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I'm currently trying a function that behaves differently depending on what kind of Type string you enter. This string can have six different values, let's say "A", "B", "C", "D", "E" and "F". What I want to construct is an if statement of the form

f[Type_]:=
     If[Type!="A"||"B"||"C"||"D",
          1,
          0
     ]

So basically this is a function that yields the value 0 if I enter types "A" through "D" but 1 for the two remaining types "E" and "F".

The problem with the above code is that this apparently is not the right way to make a multiple comparison for the function string Type.

Note, I know about the Switch[] function, but this is nog sufficient for my case.

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  • $\begingroup$ There's no such thing as an "if loop". Looping means repetition. What does If repeat? Or (i.e. ||) connects a series of statements, each of which can be true or false. Thus this use is incorrect. The simplest solution is Switch because it uses patterns and you can use Alternatives. Don't simply just state that "Switch is not sufficient", explain why. $\endgroup$ – Szabolcs Nov 4 '16 at 11:31
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    $\begingroup$ perhaps MemberQ[{"A","B","C","D"},Type] will do $\endgroup$ – george2079 Nov 4 '16 at 11:34
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    $\begingroup$ @george2079 But it will always be slower than pattern matching like Switch[Type, "A" | "B" | "C" | "D", 0, _, 1 ]. $\endgroup$ – Szabolcs Nov 4 '16 at 11:38
  • $\begingroup$ @Szabolcs, That actually solves my problem! My idea was that switch only took a function value depending on one argument, not multiple! Your comment is for me an answer. Is it perhaps possible to elaborate on how this switch statement works ? $\endgroup$ – Nick Nov 4 '16 at 13:08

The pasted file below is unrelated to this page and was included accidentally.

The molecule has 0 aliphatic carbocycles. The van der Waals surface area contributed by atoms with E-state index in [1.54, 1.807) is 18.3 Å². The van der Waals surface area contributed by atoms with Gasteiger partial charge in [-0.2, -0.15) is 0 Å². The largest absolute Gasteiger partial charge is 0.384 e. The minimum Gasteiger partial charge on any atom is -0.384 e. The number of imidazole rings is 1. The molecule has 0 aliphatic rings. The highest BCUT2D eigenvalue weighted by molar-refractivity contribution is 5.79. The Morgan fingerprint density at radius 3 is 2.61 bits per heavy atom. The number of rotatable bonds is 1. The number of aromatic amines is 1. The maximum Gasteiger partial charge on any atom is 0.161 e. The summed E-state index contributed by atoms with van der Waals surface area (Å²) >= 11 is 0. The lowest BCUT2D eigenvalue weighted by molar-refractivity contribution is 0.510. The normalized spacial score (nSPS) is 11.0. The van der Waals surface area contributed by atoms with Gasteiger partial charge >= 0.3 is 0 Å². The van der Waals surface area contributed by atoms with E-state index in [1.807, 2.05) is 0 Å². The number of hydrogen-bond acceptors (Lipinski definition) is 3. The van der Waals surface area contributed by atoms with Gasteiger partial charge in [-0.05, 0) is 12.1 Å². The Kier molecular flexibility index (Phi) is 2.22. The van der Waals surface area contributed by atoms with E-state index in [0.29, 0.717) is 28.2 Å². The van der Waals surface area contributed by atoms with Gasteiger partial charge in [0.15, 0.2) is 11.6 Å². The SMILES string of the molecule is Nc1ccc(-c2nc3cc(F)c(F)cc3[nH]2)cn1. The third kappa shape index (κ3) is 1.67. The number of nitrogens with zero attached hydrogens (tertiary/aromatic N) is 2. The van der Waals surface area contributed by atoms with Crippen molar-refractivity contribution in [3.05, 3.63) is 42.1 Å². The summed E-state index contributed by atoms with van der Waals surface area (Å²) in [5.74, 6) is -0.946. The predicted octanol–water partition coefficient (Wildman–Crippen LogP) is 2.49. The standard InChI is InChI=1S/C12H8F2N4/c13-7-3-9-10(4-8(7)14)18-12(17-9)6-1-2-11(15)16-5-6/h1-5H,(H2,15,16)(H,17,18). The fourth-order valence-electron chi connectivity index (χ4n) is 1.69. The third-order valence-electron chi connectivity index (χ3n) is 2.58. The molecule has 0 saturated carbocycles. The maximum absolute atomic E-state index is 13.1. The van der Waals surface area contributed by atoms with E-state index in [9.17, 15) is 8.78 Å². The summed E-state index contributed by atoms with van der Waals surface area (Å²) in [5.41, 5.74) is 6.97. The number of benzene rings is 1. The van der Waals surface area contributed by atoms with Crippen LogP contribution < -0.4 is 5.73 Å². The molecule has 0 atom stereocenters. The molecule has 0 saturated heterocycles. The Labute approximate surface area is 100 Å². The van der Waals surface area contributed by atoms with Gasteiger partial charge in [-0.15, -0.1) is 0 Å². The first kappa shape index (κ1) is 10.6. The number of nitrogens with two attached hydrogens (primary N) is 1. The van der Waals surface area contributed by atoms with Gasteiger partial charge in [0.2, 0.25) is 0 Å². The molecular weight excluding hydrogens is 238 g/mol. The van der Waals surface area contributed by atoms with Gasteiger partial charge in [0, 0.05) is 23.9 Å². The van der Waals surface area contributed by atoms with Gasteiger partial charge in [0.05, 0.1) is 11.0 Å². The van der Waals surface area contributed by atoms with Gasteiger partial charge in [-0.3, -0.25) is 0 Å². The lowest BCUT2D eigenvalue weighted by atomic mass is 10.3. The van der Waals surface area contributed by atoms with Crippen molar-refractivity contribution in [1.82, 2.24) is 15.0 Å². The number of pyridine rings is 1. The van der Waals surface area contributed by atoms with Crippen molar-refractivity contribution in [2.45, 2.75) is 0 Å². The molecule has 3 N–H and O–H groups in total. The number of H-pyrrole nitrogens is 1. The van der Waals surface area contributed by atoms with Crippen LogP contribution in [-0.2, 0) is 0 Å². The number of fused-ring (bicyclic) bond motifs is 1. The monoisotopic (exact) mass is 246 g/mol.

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    $\begingroup$ These methods are alternative ways to achieve the same goal, but if you really wanted to use Or for the sake of understanding how things work you could make several complete statements chained together: (Type=="A"||Type=="B"||..). Which you can do with: Or@@Thread[Equal[Type,{"A","B","C","D"}]] $\endgroup$ – N.J.Evans Nov 4 '16 at 13:29
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A very simple but robust solution to this problem is to use multiple definitions.

f["A" | "B" | "C" | "D"] = 0;
f["E" | "F"] = 1;
f[___] = $Failed;

Then

f /@ CharacterRange["A", "H"]

gives

{0, 0, 0, 0, 1, 1, $Failed, $Failed}

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  • $\begingroup$ Looks like an elegant solution! What does the f[type: ...] do exactly? I always assumed that f[x_]:= was the way to go for functional arguments? $\endgroup$ – Nick Nov 7 '16 at 13:03
  • $\begingroup$ @Dominique, Good question! It doesn't do anything. I mindlessly copied it from your question. Not only is type not needed, but SetDelayed can be replace by a simple Set. I have corrected my answer. $\endgroup$ – m_goldberg Nov 8 '16 at 2:40
  • $\begingroup$ OK, now I fully understand the answer :) $\endgroup$ – Nick Nov 9 '16 at 6:54
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Some variants:

f[x_] := 1 - Boole[Or @@ (x == # & /@ CharacterRange["A", "D"])]
g[x_] := Boole[And @@ (x != # & /@ CharacterRange["A", "D"])]
h[x_] := x /. {(Alternatives @@ CharacterRange["A", "D"]) :> 0, 
   s_ :> 1}

e.g

test = RandomChoice[CharacterRange["A", "Z"], 20];
TableForm[{#, f@#, g@#, h@#} & /@ test, 
 TableHeadings -> {None, {"x", "f", "g", "h"}}]

enter image description here

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  • $\begingroup$ Nice addition! I'll remember this one! $\endgroup$ – Nick Nov 9 '16 at 6:56

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